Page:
DPM Blogs

How To Address Smoking In The Podiatric Patient

Allen Jacobs DPM FACFAS
8/30/13 | 2431 reads | 0 comments
Last year, I acted as a moderator for an American College of Foot and Ankle Surgeons (ACFAS) podcast on the subject of complications. The panel consisted of rather well-known and accomplished podiatric surgeons. The subject of smoking came up and interestingly, no panel members stated that they would interdict the performance of surgery in someone who is smoking. In fact, one panel member stated that if he were to refuse to perform surgery on a patient who smoked that he literally would have no one to do surgery on. Read More.

Addressing Retrocalcaneal Exostosis Pain With Friction Management

Larry Huppin DPM
8/29/13 | 2447 reads | 0 comments
I recently had a patient in my office who had a complaint of posterior heel pain when wearing several different pairs of dress shoes. He had a fairly large retrocalcaneal exostosis on the right calcaneus at the proximal aspect of the posterior calcaneus. There are obviously a number of ways to address the retrocalcaneal exostosis. Our primary goals are to reduce pressure and reduce friction. Reducing pressure in this area is always a little tough without changing shoes. Although you can attempt to stretch shoes in this area, it is usually not particularly effective. Read More.

Can Oasis (Porcine Small Intestine Submucosa) Have An Impact For Pyoderma Gangrenosum?

Tracey Vlahovic DPM
8/27/13 | 3283 reads | 0 comments
Pyoderma gangrenosum is a rare, non-infectious neutrophilic dermatosis that results in painful, recurrent necrotizing ulcerations. The condition causes painful ulcerations, with a characteristic appearance of a violaceous undermined border, mainly on the lower extremity. The etiology is poorly understood and there is no defined treatment protocol. Read More.

Why First MPJ Fusion Is Superior To Implant Arthroplasty

Doug Richie Jr. DPM FACFAS
8/23/13 | 3721 reads | 9 comments
A few weeks ago, fellow Podiatry Today blogger Ron Raducanu, DPM, FACFAS, advocated that he prefers to use implant arthroplasty over arthrodesis when treating hallux rigidus.1 His blog illustrates some concerns I have regarding accurate reporting of the medical literature and the need to utilize evidence-based medicine in the selection of surgical procedures.2,3 Read More.

Recognizing The Damaging Impact Of PAD

Jeffrey Bowman DPM MS
8/22/13 | 2210 reads | 0 comments
A recent Lancet report noted that in 2010, 202 million people worldwide had peripheral artery disease (PAD).1 Consider the following statistics about PAD and related complications.2 • Those who smoke are two to three times more likely to have lower extremity PAD. • Patients with PAD are four to five times more likely to suffer a transient ischemic attack or stroke. • Those with PAD are two to six times more likely to die from coronary heart disease. Read More.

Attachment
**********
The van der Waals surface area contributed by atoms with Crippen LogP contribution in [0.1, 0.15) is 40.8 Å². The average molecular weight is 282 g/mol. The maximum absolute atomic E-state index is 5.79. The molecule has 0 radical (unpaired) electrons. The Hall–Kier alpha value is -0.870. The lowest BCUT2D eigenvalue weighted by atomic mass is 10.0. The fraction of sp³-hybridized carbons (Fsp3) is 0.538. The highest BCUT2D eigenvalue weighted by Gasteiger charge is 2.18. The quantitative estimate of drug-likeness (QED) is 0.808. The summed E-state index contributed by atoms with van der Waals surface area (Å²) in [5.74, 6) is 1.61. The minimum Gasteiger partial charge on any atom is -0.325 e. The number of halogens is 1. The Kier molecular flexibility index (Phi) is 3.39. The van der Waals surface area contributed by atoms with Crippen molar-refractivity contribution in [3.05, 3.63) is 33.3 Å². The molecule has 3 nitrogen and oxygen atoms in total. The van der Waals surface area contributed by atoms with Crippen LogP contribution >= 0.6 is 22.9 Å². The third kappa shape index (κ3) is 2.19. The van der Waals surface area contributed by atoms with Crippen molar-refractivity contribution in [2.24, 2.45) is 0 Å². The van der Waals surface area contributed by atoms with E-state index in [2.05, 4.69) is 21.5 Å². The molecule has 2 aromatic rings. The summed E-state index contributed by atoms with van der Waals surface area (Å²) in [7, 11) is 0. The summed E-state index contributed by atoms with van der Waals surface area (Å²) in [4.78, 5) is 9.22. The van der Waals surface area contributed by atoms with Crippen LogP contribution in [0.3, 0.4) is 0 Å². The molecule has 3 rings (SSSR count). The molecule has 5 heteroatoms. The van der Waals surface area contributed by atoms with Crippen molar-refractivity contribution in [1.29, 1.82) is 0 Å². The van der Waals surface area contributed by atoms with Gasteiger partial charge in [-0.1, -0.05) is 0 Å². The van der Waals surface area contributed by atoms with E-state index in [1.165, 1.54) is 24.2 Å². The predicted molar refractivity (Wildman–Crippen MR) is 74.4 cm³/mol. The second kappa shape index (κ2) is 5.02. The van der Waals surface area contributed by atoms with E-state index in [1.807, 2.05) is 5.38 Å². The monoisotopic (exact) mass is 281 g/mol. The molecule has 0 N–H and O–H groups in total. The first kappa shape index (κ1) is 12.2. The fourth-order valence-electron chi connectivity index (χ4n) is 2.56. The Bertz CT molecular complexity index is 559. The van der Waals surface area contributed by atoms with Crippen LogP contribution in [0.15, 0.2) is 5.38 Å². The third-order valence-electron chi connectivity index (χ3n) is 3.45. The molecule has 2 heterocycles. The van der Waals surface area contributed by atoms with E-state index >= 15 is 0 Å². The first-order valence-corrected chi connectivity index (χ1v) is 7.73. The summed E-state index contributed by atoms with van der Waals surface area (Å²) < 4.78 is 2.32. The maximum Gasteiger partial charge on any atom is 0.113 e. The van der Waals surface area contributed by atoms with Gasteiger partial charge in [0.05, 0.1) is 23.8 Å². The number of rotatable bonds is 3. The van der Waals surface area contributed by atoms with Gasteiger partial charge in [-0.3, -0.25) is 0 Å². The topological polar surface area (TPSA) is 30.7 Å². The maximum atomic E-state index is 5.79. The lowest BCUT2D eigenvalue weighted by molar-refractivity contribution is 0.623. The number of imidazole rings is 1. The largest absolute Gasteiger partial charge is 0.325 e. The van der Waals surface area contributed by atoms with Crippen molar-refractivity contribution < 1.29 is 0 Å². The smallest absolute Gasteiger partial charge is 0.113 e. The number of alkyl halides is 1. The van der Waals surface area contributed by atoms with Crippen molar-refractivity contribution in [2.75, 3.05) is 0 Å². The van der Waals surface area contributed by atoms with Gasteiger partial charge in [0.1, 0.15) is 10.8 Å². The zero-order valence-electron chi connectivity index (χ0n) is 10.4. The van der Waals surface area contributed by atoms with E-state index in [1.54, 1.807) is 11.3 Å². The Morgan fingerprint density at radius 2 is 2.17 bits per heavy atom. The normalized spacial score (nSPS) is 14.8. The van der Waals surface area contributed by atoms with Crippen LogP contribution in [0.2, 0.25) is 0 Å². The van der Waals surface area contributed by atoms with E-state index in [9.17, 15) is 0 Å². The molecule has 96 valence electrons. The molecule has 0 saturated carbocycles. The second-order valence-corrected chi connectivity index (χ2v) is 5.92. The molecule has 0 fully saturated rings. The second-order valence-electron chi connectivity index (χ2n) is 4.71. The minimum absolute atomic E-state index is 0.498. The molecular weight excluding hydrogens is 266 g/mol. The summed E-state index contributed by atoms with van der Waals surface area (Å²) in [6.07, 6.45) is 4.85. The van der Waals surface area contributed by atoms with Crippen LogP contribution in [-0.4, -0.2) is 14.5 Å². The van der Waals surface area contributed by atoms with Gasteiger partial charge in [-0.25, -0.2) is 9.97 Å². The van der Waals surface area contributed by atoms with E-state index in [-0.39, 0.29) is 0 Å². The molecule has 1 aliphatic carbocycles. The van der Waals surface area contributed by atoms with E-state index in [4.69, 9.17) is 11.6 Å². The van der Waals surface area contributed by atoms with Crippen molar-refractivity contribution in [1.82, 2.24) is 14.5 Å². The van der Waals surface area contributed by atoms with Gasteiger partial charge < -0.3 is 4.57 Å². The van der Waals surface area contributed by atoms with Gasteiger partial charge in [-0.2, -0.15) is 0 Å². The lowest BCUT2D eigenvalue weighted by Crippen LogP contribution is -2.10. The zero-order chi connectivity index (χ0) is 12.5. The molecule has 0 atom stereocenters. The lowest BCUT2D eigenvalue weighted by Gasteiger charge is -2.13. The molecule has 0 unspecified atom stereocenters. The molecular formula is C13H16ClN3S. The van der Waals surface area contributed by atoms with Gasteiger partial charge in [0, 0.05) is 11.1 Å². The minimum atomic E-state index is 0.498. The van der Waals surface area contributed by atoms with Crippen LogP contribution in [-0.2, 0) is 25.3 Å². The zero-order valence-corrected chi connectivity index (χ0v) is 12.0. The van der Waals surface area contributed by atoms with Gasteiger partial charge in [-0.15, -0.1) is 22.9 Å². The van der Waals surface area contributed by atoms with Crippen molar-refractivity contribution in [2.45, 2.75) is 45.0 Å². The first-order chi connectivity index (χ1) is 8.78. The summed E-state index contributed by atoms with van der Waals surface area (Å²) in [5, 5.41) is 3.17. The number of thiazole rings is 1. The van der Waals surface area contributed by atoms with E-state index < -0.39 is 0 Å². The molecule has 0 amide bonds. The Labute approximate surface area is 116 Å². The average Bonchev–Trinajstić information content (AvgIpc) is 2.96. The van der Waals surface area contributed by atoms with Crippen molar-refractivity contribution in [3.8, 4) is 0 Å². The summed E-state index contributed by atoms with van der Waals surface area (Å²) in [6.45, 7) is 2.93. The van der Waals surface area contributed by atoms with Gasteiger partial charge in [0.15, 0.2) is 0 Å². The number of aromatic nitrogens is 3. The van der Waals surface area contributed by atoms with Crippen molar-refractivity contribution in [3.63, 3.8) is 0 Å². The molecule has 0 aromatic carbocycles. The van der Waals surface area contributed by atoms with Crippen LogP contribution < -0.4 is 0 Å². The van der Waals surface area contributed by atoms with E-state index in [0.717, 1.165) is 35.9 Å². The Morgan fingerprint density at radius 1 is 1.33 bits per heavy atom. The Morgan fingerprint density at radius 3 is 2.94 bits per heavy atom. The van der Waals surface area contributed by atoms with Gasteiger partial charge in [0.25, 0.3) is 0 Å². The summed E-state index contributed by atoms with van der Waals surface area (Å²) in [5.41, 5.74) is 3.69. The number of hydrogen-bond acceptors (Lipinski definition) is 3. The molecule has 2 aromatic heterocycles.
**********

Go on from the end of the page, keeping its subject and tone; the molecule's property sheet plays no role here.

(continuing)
Why The Proposed 2014 Medicare Reimbursement Changes Will Harm Providers and Patients

Lee C. Rogers DPM
8/20/13 | 10474 reads | 0 comments
The Centers for Medicare and Medicaid Services (CMS) has published proposed changes to the Outpatient Prospective Payment System (OPPS) for 2014. Some of these changes will have a real impact on patients and providers. 1. A proposed change to the skin substitute policy to bundle payment of the graft and the procedure together. Read More.

What I Have Learned About Treating Sesamoiditis

Nicholas A Campitelli DPM FACFAS
8/16/13 | 5152 reads | 0 comments
I have been intrigued by sesamoiditis since I suffered from it as a resident. I lived with the condition for 10 years before finally realizing I was creating the problem by the way I was running and walking. After making this discovery, my outlook on treating sesamoiditis changed. I no longer relied on treating it through inserts and offloading devices. I began focusing on strengthening the foot, proper walking and running form, and shoe gear. Read More.

A Closer Look At Heel Pain And Baxter’s Neuritis

Patrick DeHeer DPM FACFAS
8/14/13 | 5064 reads | 1 comments
Through my 23 years of practice, I often think of the old adage, “When you hear hoof beats, think horses, not zebras.” I consider myself a very good diagnostician. I base my diagnoses on comprehensive history and physical examination. However, there are times when the patient is not progressing as expected and those “hoof beats” are actually zebras. One such case is heel pain from Baxter’s neuritis, which is entrapment of the first branch of the lateral plantar nerve. Read More.

Avoiding Crippling Cases Of Drop Foot With Early Diagnosis

Stephen Barrett DPM FACFAS
8/13/13 | 5181 reads | 2 comments
“Inspector,” I said, peering down at the drooping appendage, “who did this?” The professorial detective looked up at me, shaking his head in utter disgust. Slowly turning away from the gory sight of the dangling drop foot, he cleared his throat with a loud, guttural noise. “You ask the wrong question, sir,” he snapped. “’Who’ is less important than ‘What’ in this case. Ignorance is to blame. Ignorance and its insidious cousin, Super Ego.” Read More.